Sainsbury’s criticized over new plastic packaging

After Sainsbury’s received backlash from consumers over the introduction of new soft plastic packaging for minced beef, campaign group A Plastic Planet has added its own criticisms.

Consumer complaints over the supermarket’s new vac packs centred predominantly around their impact on the product within; several shoppers noted it turned the meat to mush and made it difficult to cook with. But A Plastic Planet’s feedback focuses on the material’s recyclability – or lack of.

Sian Sutherland, co-founder of the global environmental solutions group, is critical of the retailer’s approach, telling the BBC: “While there will be a saving in the weight of plastic used, switching to flexible plastics over rigid ones is no more green than changing from a petrol to a diesel vehicle.”

Sutherland notes that soft, flexible plastics are ‘almost impossible to recycle’, especially when they are contaminated by food. “The old, rigid plastic packaging would at least have gone into recycling, however limited the UK’s systems are. The new vacuum packs will instead be thrown into general waste and end up in incineration.”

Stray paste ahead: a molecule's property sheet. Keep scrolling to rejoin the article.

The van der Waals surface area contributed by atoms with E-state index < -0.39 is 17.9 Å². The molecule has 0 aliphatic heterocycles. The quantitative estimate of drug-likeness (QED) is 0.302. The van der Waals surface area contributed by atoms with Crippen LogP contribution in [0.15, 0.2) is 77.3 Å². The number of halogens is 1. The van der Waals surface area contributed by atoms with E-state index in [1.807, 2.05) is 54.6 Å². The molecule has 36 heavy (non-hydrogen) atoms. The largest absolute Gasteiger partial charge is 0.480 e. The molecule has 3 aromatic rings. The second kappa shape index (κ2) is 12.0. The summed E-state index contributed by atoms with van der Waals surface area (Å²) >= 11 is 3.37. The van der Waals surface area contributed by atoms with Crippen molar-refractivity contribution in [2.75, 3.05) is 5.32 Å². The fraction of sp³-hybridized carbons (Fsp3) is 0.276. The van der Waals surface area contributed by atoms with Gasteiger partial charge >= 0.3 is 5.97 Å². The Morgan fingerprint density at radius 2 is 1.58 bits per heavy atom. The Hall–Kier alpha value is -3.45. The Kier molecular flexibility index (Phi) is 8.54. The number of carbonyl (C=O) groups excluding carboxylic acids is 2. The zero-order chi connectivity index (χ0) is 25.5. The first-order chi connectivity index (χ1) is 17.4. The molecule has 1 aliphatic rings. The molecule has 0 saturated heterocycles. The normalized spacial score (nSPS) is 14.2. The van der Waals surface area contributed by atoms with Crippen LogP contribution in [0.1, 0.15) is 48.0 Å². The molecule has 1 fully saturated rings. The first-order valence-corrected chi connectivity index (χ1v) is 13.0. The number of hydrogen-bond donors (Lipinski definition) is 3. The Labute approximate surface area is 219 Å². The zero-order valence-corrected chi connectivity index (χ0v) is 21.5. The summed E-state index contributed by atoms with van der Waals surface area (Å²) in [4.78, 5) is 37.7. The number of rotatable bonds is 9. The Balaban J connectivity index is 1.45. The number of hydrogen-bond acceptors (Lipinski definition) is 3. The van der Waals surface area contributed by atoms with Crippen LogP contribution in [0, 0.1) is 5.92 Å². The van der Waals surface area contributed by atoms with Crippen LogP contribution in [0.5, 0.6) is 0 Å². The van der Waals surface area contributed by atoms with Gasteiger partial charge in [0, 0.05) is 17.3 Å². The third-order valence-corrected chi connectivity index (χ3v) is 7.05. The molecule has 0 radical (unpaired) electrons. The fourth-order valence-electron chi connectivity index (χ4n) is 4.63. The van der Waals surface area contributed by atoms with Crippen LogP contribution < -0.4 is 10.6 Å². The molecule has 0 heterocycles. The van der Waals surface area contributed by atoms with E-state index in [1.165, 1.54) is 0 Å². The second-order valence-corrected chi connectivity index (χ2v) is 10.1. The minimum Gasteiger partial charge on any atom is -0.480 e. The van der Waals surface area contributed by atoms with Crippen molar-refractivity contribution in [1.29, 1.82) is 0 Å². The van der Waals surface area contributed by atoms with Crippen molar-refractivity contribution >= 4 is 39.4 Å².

Switching to flexible plastics over rigid ones is no more green than changing from a petrol to a diesel vehicle

Richard Crampton, head of fresh food at Sainsbury’s, defended the move, telling the BBC that while ‘it’s true you can’t pick it up at the kerb yet’ the supermarket had the same problem with the plastic film which covered the hard plastic trays previously used for its mince. “It’s the same problem but now there’s a lot less plastic.”

On 3 April, as part of its pledge to reduce plastic packaging by 50% by 2025, Sainsbury’s announced it had removed single-use plastic trays from the packaging of its own-brand whole chickens – saving 140 tonnes of plastic a year. The new beef mince packaging is estimated to save 450 additional tonnes of plastic annually.

In 2021 the chain rolled out an in-store flexible plastic recycling system, allowing customers in selected stores to return Polypropylene film, and is working towards piloting a Deposit Return Scheme using reverse vending machines which will accept plastic packaging, among other materials.